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Sunday, 16 November 2008

Lingvosoft Translator

Written by Nick Atlas
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One of the biggest problems travelers face is communication. Sure, we’re cosmopolitan people of the world. We’ve been around. We’ve learned bits and pieces of other languages. Maybe we’re fluent in a few and speak a smattering of a few others. Still, there are over 230 living languages spoken in Europe alone. When it comes down to it, there’s only so much language we can hold before we start to run out of space. Enter Lingvosoft, a New York-based software company. The product is their Translator line which they sell either one language-to-one other language at a time or in a so-called “ultimate” pack of English, French, German, Italian, Polish, Portuguese, Russian, and Spanish.


 

One of the biggest problems travelers face is communication. Sure, we’re cosmopolitan people of the world. We’ve been around. We’ve learned bits and pieces of other languages. Maybe we’re fluent in a few and speak a smattering of a few others. Still, there are over 230 living languages spoken in Europe alone. When it comes down to it, there’s only so much language we can hold before we start to run out of space. Enter Lingvosoft, a New York-based software company. The product is their Translator line which they sell either one language-to-one other language at a time or in a so-called “ultimate” pack of English, French, German, Italian, Polish, Portuguese, Russian, and Spanish.

 

 

Lingvosoft Translator runs on a number of different platforms including Windows, Palm, OS, and the one I experimented with, Windows Mobile. In the past we’ve done review of Pocket PCs like the Intermec CN3 and the AT&T Tilt . These are my devices of choice for this sort of software because they tend to be powerful, portable, and have decent mini-keyboards.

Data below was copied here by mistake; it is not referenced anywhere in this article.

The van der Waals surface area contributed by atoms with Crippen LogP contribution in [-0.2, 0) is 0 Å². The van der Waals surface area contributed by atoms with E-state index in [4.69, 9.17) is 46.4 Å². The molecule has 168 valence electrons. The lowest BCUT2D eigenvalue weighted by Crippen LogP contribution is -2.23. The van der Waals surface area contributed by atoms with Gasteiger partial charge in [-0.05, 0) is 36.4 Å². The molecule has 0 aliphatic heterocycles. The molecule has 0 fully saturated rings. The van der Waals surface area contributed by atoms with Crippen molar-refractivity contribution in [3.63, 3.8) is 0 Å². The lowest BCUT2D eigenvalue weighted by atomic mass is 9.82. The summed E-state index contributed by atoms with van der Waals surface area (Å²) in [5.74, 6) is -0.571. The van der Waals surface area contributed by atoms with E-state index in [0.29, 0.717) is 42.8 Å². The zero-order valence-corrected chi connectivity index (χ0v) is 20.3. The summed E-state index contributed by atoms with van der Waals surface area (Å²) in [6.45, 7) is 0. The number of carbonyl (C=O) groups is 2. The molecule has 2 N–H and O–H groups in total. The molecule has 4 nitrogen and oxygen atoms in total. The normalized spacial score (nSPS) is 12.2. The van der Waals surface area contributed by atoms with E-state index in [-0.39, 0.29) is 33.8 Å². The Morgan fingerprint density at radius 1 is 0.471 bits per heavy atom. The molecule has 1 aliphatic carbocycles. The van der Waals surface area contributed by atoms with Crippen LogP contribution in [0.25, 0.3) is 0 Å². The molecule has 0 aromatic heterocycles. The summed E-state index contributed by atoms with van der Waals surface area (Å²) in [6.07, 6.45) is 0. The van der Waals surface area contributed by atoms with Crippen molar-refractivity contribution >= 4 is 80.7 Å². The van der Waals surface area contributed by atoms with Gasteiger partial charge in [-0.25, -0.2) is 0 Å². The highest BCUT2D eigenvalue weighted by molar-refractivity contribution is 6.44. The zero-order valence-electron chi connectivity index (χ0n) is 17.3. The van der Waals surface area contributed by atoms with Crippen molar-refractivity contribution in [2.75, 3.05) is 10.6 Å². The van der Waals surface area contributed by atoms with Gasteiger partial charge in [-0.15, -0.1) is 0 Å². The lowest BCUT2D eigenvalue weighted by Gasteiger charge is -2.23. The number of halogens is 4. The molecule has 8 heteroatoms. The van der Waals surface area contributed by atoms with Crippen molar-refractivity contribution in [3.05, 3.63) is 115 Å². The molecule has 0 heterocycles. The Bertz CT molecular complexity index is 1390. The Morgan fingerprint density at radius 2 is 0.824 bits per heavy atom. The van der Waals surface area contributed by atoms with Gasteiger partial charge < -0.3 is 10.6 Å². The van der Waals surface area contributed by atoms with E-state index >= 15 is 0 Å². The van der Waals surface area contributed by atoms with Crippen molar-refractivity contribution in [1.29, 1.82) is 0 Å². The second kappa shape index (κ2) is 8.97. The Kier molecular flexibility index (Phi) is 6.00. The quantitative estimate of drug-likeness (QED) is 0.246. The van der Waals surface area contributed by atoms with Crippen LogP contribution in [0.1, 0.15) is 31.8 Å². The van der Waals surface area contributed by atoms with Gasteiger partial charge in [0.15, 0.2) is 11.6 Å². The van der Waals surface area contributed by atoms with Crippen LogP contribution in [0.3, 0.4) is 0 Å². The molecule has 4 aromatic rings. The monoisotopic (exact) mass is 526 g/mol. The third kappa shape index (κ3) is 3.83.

What it does

The essence of the Translator software is simple. You type what you want to say and the computer/phone/device translates it into the other language on the screen in much the same way as you might see when using Google Language Tools.  Once we’ve looked at that, we get to the good part. Once the translation is complete, with a button press, the software will say the translated text aloud. Now we’re not talking Don LaFontaine. We’re talking the Steven Hawking synth type of voice. Still, it can get through the translated text and do it comprehensibly which is more than I can say of most people.

 

 

Installation

When installing this software, one thing I immediately noticed is the footprint. I installed a single language, Spanish and needed over 16MB of space. While this is not a huge amount of data by modern standards, in the portable world it’s a pretty hefty chunk of space for a single application. Still, if you’ve invested in your 8 or 16GB microsd card, there shouldn’t be many concerns about space here. The installation itself took a good deal of time and didn’t run as smoothly as I would have liked. In fact, I had to download a zip of the program and install it manually. There were several points during the install when I thought my phone had frozen, but I stuck with it and eventually the install completed successfully.

 

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Last modified on Sunday, 16 December 2012

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